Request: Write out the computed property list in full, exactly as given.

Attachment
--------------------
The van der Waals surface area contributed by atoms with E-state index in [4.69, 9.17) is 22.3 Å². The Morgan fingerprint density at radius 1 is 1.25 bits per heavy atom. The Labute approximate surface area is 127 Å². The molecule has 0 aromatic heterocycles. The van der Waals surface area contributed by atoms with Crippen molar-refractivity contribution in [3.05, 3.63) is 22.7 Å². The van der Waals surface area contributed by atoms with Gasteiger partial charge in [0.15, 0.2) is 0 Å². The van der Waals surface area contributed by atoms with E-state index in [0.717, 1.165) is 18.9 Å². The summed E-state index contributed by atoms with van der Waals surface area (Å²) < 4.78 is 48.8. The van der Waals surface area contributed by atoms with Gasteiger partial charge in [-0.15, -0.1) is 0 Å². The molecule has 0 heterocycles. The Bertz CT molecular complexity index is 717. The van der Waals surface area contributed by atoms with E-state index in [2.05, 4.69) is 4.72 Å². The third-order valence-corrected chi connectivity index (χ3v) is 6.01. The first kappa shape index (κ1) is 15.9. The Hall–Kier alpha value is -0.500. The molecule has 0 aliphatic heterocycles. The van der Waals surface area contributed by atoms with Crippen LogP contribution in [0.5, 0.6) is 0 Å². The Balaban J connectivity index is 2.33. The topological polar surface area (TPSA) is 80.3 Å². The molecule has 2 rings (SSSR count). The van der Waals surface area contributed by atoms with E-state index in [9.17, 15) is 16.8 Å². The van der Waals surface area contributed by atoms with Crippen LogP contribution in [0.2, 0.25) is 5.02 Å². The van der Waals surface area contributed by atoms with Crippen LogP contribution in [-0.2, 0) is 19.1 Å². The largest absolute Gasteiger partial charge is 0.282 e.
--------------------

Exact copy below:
The van der Waals surface area contributed by atoms with E-state index in [4.69, 9.17) is 22.3 Å². The Morgan fingerprint density at radius 1 is 1.25 bits per heavy atom. The Labute approximate surface area is 127 Å². The molecule has 0 aromatic heterocycles. The van der Waals surface area contributed by atoms with Crippen molar-refractivity contribution in [3.05, 3.63) is 22.7 Å². The van der Waals surface area contributed by atoms with Gasteiger partial charge in [0.15, 0.2) is 0 Å². The van der Waals surface area contributed by atoms with E-state index in [0.717, 1.165) is 18.9 Å². The summed E-state index contributed by atoms with van der Waals surface area (Å²) < 4.78 is 48.8. The van der Waals surface area contributed by atoms with Gasteiger partial charge in [-0.15, -0.1) is 0 Å². The molecule has 0 heterocycles. The Bertz CT molecular complexity index is 717. The van der Waals surface area contributed by atoms with E-state index in [2.05, 4.69) is 4.72 Å². The third-order valence-corrected chi connectivity index (χ3v) is 6.01. The first kappa shape index (κ1) is 15.9. The Hall–Kier alpha value is -0.500. The molecule has 0 aliphatic heterocycles. The van der Waals surface area contributed by atoms with Crippen LogP contribution in [0.5, 0.6) is 0 Å². The Balaban J connectivity index is 2.33. The topological polar surface area (TPSA) is 80.3 Å². The molecule has 2 rings (SSSR count). The van der Waals surface area contributed by atoms with E-state index in [9.17, 15) is 16.8 Å². The van der Waals surface area contributed by atoms with Crippen LogP contribution in [0.2, 0.25) is 5.02 Å². The van der Waals surface area contributed by atoms with Crippen LogP contribution in [-0.2, 0) is 19.1 Å². The largest absolute Gasteiger partial charge is 0.282 e.